Joey DeFrancesco & The People: Project Freedom (Mack Avenue)

Joey DeFrancesco and The People: "Project Freedom"
Joey DeFrancesco and The People: “Project Freedom”

Can jazz, historically a music of freedom, still serve as a salve in troubling times? Joey DeFrancesco, through intent, song selection and the typically effervescent sound of his B-3 organ, strives to offer musical/spiritual encouragement with Project Freedom, the debut release from his new unit. DeFrancesco, guitarist Dan Wilson, drummer Jason Brown and saxophonist Troy Roberts largely succeed on that count, on an album that mixes barnburners with stirring, soulful material.

Falling squarely in the latter category are two pieces associated with the civil-rights movement. “Lift Every Voice and Sing” benefits from one of DeFrancesco’s most expressive improvisations and a thorny, effects-enhanced tenor workout, while Sam Cooke’s “A Change Is Gonna Come” shifts from a rubato, churchy, tenor-led statement of the melody to old-school R&B, gradually ratcheting up the excitement. Here and throughout, the leader democratically shares the spotlight with his bandmates. In a similar vein are DeFrancesco’s “Project Freedom,” a multipart tune peaking with a speedy bop head, brisk trading of fours and simultaneous soloing; the floaty “Peace Bridge”; and the lilting “Karma.”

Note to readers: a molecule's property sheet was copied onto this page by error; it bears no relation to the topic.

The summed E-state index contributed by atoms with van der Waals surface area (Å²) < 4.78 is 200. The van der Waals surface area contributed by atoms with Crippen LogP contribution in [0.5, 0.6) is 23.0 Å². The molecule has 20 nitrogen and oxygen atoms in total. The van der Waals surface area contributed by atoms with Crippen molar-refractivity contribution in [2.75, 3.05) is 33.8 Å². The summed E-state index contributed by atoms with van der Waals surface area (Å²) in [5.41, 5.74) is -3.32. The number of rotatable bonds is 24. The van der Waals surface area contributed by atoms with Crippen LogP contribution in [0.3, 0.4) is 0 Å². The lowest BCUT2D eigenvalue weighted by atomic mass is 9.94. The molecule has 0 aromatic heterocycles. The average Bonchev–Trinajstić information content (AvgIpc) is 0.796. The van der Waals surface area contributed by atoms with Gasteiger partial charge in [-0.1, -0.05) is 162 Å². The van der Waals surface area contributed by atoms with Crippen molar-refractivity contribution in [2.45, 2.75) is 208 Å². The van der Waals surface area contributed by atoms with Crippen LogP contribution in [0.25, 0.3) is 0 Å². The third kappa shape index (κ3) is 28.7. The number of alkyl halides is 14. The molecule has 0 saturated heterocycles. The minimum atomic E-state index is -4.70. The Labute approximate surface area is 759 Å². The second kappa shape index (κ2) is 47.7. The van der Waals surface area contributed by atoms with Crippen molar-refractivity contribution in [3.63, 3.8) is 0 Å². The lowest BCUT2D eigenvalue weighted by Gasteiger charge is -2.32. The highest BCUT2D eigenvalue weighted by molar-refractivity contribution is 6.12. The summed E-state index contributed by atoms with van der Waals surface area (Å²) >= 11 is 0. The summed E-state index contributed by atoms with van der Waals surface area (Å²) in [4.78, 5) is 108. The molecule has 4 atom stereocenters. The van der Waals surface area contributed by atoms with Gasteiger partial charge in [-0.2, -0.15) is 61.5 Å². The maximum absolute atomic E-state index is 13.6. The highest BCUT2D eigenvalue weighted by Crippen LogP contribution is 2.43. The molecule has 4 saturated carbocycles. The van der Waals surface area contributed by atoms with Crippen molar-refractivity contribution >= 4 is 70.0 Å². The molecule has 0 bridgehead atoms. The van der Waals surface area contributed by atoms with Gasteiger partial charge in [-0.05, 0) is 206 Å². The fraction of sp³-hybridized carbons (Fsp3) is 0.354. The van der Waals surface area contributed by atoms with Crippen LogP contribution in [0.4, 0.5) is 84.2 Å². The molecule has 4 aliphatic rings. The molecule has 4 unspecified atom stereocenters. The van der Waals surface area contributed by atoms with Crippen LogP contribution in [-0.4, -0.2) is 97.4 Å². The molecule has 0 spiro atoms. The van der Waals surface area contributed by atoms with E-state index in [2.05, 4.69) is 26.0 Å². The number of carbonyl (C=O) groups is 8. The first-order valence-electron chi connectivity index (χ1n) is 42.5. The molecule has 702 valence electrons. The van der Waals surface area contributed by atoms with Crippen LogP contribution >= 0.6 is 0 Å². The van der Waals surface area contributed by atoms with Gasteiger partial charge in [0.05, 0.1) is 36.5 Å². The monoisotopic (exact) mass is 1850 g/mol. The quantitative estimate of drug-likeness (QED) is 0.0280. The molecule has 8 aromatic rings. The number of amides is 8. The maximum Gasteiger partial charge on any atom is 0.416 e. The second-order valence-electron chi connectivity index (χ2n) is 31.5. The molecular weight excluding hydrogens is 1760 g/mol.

DeFrancesco opens with a quick snatch of “Imagine,” John Lennon’s plea for unity, on a program that also includes the laidback, jammy “The Unifier”; “One,” with the leader injecting his robust trumpet work into the mix; and the rousing closer, “Stand Up,” which begins and finishes with exuberant handclaps. Is its title a call for action?

Philip Booth

Philip Booth is a longtime arts journalist and bass player based in Florida. Formerly the pop music critic for the Tampa Tribune, he has contributed to many national publications, recently including the Washington PostJazziz, and Relix. His byline also has appeared in DownBeat, Bass Player, Billboard, Variety, Spin, Rolling Stone, and several academic journals. The debut CD from his band, Acme Jazz Garage, gained airplay on about 35 radio stations across the US.